Managing and maintaining an HOA is a lot of work, and although it is ultimately up to the board to ensure the community is properly cared for, committees can help ease the workload and minimize tasks for busy board members. Members of the architectural committee, for example, help maintain the aesthetic and structural integrity of the association. They are partially responsible for enforcing the CC&Rs, and any rules that deal with architectural issues.
The architectural committee reviews applications for modifications, additions, or architectural changes in the community, and may make recommendations to the board. However, the board may still have the final say about these types of requests.
When a homeowner wants to build a deck, paint their fence, or build a shed, or if a project that was already approved suddenly changes, detailed plans must be sent to the architectural committee first to make sure they are in compliance with the association’s design standards. The application may require the homeowner to include information such as the colour and brand of paint they intend to use, blueprints/sketches of the structure they intend to build, or the specific materials they intend to use for the project. The homeowner may also have to provide an estimated start and completion date, and agree to certain directives if the project is approved.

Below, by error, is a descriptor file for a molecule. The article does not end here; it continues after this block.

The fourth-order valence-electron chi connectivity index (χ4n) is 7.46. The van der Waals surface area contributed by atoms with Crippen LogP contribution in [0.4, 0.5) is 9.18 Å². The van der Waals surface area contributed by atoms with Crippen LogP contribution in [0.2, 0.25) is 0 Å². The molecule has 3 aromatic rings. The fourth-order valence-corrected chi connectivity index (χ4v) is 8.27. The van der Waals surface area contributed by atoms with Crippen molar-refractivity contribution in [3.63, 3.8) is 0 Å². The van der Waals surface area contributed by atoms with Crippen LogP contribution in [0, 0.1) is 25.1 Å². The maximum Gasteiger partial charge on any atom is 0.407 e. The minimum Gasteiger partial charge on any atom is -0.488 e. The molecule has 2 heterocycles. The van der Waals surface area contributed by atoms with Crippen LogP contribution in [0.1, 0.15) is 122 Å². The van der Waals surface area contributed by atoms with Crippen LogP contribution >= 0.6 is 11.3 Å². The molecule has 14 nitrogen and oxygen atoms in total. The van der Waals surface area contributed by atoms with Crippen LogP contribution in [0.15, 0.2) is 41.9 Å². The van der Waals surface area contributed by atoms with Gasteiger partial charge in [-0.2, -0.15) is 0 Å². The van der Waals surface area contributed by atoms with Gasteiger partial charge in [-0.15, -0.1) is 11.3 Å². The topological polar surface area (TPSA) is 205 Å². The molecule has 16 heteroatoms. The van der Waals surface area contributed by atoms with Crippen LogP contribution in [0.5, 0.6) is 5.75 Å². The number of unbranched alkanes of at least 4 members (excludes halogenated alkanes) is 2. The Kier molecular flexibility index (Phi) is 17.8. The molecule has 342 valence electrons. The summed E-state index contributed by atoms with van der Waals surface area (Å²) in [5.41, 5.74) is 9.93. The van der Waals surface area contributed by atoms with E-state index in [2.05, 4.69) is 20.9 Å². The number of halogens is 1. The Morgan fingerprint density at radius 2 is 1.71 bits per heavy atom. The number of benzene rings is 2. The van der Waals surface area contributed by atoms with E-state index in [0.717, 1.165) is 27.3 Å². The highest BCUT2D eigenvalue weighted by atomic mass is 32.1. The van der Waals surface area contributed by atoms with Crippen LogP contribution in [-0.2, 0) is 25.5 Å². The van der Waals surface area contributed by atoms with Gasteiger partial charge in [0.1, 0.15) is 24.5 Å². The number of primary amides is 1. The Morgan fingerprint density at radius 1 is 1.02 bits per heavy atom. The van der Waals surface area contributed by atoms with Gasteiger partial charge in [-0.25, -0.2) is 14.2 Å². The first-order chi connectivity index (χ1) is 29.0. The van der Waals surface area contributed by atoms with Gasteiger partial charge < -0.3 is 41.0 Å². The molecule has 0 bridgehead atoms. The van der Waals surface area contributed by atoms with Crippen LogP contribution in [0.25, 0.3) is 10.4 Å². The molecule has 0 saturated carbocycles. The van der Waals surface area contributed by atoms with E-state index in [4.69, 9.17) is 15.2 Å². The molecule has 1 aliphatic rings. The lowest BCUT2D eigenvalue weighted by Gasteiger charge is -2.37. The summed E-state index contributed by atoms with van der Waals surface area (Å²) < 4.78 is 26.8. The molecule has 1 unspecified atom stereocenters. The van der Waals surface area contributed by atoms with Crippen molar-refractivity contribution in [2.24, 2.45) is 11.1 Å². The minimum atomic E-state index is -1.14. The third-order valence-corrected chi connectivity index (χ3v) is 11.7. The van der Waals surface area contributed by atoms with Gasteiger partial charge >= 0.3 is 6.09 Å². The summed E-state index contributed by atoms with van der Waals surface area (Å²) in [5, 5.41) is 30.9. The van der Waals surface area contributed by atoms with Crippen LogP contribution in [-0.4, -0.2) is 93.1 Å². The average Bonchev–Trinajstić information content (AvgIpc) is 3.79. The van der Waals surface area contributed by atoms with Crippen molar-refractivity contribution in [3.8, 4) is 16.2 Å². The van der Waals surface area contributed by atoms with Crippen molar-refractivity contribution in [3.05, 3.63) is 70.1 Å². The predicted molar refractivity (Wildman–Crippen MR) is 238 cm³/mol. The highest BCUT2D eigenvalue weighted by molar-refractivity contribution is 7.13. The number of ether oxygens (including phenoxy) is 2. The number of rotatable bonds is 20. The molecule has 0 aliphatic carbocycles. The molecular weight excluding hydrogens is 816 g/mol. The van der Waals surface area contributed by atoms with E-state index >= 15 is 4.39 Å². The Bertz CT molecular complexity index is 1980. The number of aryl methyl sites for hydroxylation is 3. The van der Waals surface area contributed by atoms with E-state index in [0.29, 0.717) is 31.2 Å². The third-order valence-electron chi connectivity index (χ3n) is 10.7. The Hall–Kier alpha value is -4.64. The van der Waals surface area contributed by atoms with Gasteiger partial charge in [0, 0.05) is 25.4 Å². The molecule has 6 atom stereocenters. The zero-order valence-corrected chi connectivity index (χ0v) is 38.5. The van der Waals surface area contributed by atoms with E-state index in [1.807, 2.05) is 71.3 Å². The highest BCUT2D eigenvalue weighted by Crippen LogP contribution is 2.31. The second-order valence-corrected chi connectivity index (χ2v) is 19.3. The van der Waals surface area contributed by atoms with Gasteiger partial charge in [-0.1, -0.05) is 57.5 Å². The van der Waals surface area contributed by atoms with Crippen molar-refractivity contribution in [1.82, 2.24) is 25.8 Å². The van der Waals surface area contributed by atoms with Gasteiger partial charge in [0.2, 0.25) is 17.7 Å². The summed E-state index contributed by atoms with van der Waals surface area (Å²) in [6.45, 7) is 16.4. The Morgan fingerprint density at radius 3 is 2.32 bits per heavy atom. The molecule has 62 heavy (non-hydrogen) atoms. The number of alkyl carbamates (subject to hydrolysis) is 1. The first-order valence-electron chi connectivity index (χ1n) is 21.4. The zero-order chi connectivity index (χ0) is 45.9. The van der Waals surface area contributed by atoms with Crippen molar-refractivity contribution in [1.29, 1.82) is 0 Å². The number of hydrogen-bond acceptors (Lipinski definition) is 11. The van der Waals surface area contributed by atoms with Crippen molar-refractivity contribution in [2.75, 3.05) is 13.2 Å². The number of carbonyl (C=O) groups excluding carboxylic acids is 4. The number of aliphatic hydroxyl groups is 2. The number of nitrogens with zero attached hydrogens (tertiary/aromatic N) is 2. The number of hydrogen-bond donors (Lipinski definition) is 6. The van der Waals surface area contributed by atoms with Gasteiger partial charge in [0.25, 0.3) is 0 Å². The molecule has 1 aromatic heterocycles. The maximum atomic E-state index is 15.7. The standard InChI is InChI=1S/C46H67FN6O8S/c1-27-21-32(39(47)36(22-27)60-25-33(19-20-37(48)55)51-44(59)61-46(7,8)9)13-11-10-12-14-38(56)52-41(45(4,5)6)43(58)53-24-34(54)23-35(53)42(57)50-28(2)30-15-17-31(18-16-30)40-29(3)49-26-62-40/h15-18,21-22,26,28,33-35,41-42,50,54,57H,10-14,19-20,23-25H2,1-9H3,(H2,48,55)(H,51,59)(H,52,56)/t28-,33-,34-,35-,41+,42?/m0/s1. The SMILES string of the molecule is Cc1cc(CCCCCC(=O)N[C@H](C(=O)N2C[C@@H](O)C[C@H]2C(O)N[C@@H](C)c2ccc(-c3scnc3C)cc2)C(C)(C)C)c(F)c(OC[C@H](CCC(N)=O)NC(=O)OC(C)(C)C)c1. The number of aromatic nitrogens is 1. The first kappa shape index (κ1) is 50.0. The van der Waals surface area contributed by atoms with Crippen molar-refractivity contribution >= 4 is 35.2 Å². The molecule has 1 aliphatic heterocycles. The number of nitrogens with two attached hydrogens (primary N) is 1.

If the committee does find any issues with the application, they will let the homeowner know what the issues are, and will try to help them come up with other options.
Depending on the size of the association, the board may handle the duties of the architectural committee, or a separate group of members may operate as a committee. Some CC&Rs contain provisions that mandate the formation of an architectural committee separate from the board of directors, so check with your governing documents first to ensure your committee is following the rules.